May 28, 2010

Tired of the Same Old Same Old Picnic Dessert?

Here's a little something you can throw together for the Memorial Day Cook- out that will really take their breath away. This is a recipe my mother made for us when we were kids.  I hadn't had it in like a  million years but
I had an emotional need for a big pink cake recently. So I dug out the recipe and gave it a shot. I was pleasantly surprised that my adult and slightly jaded palate still thought it was yummy. I used frozen strawberries since I was trying to clean out the freezer but if you have good local strawberries already, they would be great. Just `chop'em  up fine before adding. If you make cupcakes, feel free to stick little paper flags in them for the holiday festivities, then salute yourself for creating such a fine feast for the eyes and the palate.
Big Pink Strawberry Cake
1 White Cake Mix ( I used Duncan Hines)
1(3 oz.)pkg. strawberry jello
1 T. flour
4 tsp. sugar
3/4 c. vegetable oil
4 eggs
1/2 c. water
5 oz. frozen strawberries, thawed and drained( save the juice)

Preheat oven to 350. Grease and flour 3- 8" cake pans.
Combine cake mix, jello, flour and sugar in a bowl and mix well. Add the oil.
Add eggs 1 at a time, beating well after easch addition. Add the stawberries and water and mix well again.
Divide between the pans. If you have a scale, weigh the batter so that the layers will bake evenly.
Bake for 25- 30 minutes until layers pull slighlty from edge and it passes the toothpick test.
Cool in pan for 10 minutes and then de- pan and cool on a rack.

Flown the Coop

I found the chysalis open and empty yesterday aftenoon when I went to check on it.
And this black swallowtail was flitting about enjoying all the tall verbenas in bloom. I don't think it would be too far- fetched to say that this beauty is the Cinderella that emerged from that cocoon.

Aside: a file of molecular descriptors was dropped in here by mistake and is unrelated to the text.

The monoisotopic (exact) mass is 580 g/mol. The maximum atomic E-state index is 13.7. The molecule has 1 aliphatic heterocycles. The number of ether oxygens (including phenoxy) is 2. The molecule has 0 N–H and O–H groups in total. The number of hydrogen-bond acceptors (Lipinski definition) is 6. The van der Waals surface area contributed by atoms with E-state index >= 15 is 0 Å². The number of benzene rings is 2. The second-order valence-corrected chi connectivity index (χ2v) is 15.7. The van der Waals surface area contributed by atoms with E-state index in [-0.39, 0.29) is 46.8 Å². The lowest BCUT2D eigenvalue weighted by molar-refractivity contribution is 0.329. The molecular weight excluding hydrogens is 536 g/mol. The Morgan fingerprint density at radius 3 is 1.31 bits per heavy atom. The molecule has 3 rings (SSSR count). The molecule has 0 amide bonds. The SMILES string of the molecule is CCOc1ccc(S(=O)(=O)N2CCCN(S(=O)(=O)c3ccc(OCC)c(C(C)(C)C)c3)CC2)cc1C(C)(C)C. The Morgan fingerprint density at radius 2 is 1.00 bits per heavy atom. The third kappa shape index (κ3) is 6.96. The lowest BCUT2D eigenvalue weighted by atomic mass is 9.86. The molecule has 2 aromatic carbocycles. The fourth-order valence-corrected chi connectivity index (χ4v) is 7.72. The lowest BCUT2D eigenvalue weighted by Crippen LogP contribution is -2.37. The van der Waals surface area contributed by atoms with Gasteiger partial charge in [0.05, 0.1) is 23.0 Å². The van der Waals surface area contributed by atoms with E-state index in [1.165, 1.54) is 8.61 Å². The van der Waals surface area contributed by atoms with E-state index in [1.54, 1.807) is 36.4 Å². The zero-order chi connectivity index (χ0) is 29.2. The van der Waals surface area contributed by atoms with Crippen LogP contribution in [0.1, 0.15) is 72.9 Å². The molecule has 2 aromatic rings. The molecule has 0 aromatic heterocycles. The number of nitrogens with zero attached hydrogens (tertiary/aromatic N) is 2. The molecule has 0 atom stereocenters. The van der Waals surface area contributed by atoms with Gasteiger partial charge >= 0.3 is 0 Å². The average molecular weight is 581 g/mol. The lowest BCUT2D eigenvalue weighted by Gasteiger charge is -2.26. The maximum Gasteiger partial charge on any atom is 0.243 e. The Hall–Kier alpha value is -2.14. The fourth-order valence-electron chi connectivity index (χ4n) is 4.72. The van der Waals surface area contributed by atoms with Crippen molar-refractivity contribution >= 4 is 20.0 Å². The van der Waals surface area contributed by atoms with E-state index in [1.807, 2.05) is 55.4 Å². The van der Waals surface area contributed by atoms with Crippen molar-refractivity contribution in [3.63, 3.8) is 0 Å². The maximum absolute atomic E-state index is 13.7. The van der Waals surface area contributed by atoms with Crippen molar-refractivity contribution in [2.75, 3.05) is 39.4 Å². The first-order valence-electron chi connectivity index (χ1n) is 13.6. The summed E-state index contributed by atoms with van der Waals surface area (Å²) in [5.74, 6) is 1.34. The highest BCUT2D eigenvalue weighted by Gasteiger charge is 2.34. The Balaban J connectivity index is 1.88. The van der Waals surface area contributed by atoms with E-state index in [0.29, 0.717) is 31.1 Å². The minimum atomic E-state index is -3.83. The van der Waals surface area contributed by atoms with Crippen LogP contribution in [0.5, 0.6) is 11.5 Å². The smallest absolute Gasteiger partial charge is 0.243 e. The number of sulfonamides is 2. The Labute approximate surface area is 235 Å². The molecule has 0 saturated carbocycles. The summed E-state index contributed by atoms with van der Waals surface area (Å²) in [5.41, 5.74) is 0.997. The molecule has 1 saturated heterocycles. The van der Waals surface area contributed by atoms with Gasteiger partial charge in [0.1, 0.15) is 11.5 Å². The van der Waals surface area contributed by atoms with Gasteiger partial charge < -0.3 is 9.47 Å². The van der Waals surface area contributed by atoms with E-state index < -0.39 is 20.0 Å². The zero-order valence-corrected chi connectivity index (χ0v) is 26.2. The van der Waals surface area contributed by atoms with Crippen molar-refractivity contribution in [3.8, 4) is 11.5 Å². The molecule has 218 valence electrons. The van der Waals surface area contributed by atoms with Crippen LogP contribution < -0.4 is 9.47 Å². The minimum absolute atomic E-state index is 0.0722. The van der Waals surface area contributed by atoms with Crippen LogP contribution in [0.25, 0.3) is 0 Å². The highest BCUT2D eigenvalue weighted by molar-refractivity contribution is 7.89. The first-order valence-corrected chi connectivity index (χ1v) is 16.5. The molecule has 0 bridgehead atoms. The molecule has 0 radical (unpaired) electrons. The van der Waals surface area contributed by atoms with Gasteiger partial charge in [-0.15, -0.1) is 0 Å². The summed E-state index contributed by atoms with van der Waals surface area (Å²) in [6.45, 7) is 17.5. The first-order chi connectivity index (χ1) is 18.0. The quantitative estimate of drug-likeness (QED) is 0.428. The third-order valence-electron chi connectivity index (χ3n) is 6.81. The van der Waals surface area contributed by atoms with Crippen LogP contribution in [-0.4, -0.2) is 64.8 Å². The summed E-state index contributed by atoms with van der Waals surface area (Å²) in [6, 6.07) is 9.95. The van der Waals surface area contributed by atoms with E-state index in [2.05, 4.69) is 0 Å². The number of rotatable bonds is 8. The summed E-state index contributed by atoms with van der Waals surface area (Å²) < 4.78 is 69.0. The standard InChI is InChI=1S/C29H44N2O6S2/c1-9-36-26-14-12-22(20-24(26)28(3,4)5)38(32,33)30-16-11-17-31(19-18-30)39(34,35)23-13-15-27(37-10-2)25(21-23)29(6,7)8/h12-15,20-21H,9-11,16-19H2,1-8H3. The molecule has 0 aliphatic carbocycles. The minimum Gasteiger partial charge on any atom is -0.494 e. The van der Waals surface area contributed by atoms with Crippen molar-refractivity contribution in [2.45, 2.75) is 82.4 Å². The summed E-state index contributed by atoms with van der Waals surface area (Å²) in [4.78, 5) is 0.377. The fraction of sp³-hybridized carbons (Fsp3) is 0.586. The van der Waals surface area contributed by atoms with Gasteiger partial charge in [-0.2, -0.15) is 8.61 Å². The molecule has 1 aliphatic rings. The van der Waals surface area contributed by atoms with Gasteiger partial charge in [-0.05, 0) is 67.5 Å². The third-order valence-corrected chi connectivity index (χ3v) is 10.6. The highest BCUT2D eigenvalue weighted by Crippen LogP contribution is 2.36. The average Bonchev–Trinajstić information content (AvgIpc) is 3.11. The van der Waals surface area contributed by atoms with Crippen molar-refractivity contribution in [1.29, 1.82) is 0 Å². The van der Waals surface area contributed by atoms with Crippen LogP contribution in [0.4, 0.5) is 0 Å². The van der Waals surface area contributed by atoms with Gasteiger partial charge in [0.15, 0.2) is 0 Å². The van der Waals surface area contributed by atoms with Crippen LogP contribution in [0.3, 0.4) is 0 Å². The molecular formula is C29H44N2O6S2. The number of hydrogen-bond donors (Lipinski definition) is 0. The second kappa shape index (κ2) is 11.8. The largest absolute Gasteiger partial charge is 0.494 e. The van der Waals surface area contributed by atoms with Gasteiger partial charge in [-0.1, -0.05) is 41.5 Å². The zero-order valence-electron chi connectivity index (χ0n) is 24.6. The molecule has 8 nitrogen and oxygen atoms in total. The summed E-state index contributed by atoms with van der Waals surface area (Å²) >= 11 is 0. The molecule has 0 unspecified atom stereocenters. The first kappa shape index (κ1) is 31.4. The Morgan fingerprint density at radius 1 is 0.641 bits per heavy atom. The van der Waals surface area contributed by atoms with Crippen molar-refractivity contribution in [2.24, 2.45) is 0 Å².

May 20, 2010


Wow! How cool is this. No, this is not some trendy new kind of sugar snap pea. This is the final stage of the black swallowtail's metamorphosis from caterpillar to butterfly. As they grow and mature as caterpillars they shed their skins. What you see covering it is the skin from that final molting. Note the fine silk thread sewn into the stem attaching the chrysalis to its changing room, so to speak.
Though I have had many butterfly cats before in the garden, I've never seen this stage before. It appears that this caterpillar moved along the frond of the fennel until it was able to cross onto the rose bush.
Two days before I took this picture, I had found him on the rose stem in a "C"- shape, totally still, stiff and frozen. The next day when I went to check, I found it enshrouded in this skin. It apparently takes 10- 14 days inside this cocoon for the transformation to butterfly to complete.
I'll keep you posted on the birth of the butterfly. I hope I catch it.

The caterpillar stage takes several days. They molt 4 times prior to the chrysalis stage and start out looking like very tiny bugs with lots of legs. This is a late stage caterpillar munching the heck out of my bronze fennel.

May 4, 2010

An Admiral Visits

A host (swarm, flock, passle?) of Red Admiral butterflies visited the garden yesterday and posed prettily for their close- ups. They were very tame. In fact, one landed right on the front of my T- shirt as if to check me out.

I may be watching too much "Project Runway" for my first thought when I saw the mottled coloring on the underside of their wings was what an inspiration it would be for a fabulous dress design or fabric pattern. "Designers, get out your butterfly charts! One hour to sketch your butterfly inspired creations."
Here is a link to identify your inspiring garden visitors.